4 Steps for Hiring the Best Employees

Feb 16, 2015

Hiring TipsWhether due to growing business or replacing departing employees, at some point you will need to hire new workers. How do you know what to look for?

Hiring the right employee will save you a lot of hassle down the road. There are several ways to do a better job of hiring, and all of them involve giving the applicant a chance to reveal their real personality.

An employee is going to be around for a long time, and even small companies have to worry about company culture. You will want to know if your employee will be a good fit for the team.

Here are some tips:

Prepare Ahead of Time

Before you can hire someone, you need to find applicants. The first step is to find job boards where the kind of employee you want can be found. One example is posting your job openings with CEDIA’s Career Center. The next step is to think of what to write for your job description. (Read our tips here.)

This is an optimal time to consider relevant industry certifications and credentials. When posting your job description, specifically ask for applicants who have obtained some level of certification. Entry-level credentials to mention include the ESPA Certified EST certification or CEDIA's Gateway Certification. When screening applicants, be sure to look out for candidates that have taken the time to get certified. If it turns out the best fit for the job is someone who has not yet been certified, be sure to encourage them on their path toward certification once they've joined your workforce.

Interview Hard

You might consider giving your interviewee a challenging interview. Ask them about their past performance. Ask them how they would handle certain situations. Present them with a challenge related to the position they’re interviewing for, and see how they solve it. Prepare some relevant behavioral interview questions to get an understanding of what kind of challenges they’ve had in the past and how they’ve resolved them. You can even consider conducting any one of a number of personality tests designed for this purpose, which will help you understand how the candidate will respond to the demands of the job.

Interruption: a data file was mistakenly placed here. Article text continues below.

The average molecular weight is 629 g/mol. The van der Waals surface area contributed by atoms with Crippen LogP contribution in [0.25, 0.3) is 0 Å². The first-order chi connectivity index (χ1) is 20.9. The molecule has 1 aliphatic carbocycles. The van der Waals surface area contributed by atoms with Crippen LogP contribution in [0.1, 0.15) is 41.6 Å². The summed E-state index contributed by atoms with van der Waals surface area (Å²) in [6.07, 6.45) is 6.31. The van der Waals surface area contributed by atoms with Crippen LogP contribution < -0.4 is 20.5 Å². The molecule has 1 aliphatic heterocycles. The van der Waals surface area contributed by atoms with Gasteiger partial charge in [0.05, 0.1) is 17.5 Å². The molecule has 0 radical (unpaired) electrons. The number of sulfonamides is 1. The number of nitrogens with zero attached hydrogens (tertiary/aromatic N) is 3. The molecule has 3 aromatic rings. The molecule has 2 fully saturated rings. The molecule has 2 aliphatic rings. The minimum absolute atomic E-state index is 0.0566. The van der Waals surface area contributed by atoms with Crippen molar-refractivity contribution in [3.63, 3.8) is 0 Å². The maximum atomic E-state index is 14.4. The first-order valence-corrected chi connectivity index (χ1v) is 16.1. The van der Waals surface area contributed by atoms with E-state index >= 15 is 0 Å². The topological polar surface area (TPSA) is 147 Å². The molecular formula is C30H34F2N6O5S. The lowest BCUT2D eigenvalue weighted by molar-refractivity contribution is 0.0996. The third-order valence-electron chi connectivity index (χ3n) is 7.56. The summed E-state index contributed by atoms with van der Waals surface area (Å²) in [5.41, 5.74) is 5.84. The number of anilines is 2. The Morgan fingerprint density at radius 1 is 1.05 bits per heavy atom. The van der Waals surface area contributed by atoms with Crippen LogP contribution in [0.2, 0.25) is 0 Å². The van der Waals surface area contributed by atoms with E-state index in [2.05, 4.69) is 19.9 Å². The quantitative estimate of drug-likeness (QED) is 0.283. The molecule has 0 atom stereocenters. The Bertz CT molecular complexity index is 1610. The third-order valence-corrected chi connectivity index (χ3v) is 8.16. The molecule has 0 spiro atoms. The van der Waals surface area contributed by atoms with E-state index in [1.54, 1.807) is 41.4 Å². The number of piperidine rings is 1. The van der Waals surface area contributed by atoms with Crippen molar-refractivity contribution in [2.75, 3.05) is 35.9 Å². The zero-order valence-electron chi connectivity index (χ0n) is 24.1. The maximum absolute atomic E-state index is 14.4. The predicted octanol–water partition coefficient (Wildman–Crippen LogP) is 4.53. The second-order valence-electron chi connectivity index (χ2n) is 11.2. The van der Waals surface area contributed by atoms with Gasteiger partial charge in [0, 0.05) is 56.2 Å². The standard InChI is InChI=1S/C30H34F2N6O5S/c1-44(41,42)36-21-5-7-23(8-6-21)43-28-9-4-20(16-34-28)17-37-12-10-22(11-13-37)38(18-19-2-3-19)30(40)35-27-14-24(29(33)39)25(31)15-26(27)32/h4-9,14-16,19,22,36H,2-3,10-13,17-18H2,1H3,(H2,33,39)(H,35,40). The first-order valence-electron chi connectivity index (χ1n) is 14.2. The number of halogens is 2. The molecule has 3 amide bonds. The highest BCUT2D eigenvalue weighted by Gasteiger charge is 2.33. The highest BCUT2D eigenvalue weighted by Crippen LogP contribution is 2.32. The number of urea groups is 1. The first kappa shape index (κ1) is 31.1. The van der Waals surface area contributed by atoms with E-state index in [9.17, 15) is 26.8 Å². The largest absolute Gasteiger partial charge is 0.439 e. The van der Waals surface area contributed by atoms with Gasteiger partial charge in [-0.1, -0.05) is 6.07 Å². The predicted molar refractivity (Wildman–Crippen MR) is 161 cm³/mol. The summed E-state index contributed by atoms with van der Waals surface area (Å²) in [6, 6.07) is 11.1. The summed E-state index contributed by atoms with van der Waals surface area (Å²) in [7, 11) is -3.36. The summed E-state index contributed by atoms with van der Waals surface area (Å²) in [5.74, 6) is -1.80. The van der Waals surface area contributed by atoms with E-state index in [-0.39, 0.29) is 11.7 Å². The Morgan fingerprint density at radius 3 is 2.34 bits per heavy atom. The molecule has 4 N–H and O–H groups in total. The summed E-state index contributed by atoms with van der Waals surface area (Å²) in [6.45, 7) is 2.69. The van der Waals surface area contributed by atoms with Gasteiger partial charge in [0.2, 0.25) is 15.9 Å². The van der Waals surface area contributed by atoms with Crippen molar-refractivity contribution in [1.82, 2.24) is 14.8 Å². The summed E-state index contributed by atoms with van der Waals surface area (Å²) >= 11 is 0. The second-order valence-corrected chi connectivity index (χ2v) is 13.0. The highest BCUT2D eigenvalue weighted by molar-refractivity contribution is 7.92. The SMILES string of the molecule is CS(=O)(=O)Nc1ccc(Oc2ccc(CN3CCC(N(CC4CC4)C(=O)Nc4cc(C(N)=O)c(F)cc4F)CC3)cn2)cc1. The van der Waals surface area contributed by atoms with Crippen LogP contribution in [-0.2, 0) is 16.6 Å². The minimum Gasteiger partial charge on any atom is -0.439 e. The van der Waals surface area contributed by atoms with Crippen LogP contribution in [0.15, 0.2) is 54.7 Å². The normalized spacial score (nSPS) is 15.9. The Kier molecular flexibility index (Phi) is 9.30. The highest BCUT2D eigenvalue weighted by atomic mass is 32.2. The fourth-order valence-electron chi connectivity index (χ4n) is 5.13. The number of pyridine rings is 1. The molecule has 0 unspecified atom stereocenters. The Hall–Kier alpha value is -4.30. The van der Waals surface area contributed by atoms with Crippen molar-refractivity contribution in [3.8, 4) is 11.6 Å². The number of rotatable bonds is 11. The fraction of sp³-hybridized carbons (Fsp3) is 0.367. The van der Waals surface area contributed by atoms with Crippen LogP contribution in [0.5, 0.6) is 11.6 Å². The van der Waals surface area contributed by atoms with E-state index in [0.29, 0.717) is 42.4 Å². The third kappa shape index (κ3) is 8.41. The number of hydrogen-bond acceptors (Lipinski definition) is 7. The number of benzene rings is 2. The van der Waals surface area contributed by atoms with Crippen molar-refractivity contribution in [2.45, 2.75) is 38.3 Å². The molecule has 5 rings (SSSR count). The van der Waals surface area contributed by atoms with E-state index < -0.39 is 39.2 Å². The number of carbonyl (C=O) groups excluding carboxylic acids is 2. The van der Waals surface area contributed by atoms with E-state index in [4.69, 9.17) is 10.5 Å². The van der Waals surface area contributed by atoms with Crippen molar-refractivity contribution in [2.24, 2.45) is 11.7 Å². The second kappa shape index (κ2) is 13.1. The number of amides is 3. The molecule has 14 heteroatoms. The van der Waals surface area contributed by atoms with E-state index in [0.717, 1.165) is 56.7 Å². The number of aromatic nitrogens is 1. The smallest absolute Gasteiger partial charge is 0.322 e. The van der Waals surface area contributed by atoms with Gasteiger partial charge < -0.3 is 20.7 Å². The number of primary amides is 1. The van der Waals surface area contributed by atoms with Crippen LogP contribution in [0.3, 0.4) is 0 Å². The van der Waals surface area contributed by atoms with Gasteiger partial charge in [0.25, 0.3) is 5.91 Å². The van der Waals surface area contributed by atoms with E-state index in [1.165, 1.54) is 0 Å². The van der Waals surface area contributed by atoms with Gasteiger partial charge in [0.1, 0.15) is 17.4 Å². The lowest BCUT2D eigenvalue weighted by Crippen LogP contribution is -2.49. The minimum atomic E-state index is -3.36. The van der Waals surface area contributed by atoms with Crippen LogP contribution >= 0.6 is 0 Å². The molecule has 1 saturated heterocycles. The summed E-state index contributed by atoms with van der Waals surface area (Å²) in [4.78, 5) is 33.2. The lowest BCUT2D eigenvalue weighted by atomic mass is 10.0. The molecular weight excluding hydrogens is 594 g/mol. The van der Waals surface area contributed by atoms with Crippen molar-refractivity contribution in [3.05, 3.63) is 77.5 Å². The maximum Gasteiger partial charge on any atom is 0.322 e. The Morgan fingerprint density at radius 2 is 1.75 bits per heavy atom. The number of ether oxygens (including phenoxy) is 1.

The Interview is Only the Beginning

One way you can make sure that your employee fits with the culture is to test them out. Consider inviting the candidate to your place of business and have them work with you and your other employees. Give them something to do and pay them for it. See how they start to build a routine. They will do their best to impress you, but you should look for moments when they let their guard down and show what they're really like.

Trial-Period Hiring

Consider a hiring plan where you take your employee on for a month and see how they do. Your employee will likely have moments where they reveal their true character, although they will naturally still be trying their best to please you. After a month, you will start to see what kind of a fit they will be. Do they have the right technical aptitude? Willingness to learn? Work ethic? Interpersonal skills?

This may seem like a lot of work for hiring one extra person. But for a small company, that is a large percentage of your workforce. You will probably be around this group of people for a significant number of your waking hours. Plus, hiring and firing and re-hiring are all costly processes. It pays to do your best to ensure each hire is the best possible fit for the job.

For more tips, check out the CEDIA training library, including online offerings such as HR When You Don't Have an HR Department.

1 Comment

  1. 1 Jeff Gardner 16 Feb

    CEDIA's Fundamentals of Residential Electronic Systems book provides a great overview of the industry, and full supports the Gateway certification.  We recommend every new hire read this book and earn the Gateway certification to prove their solid understanding of the industry.  Once they have been on the job for a while, they can pursue one or more of  CEDIA's advanced professional certifications.



CEDIA blog posts are intended to provide general information and should not be regarded as legal opinions or advice.

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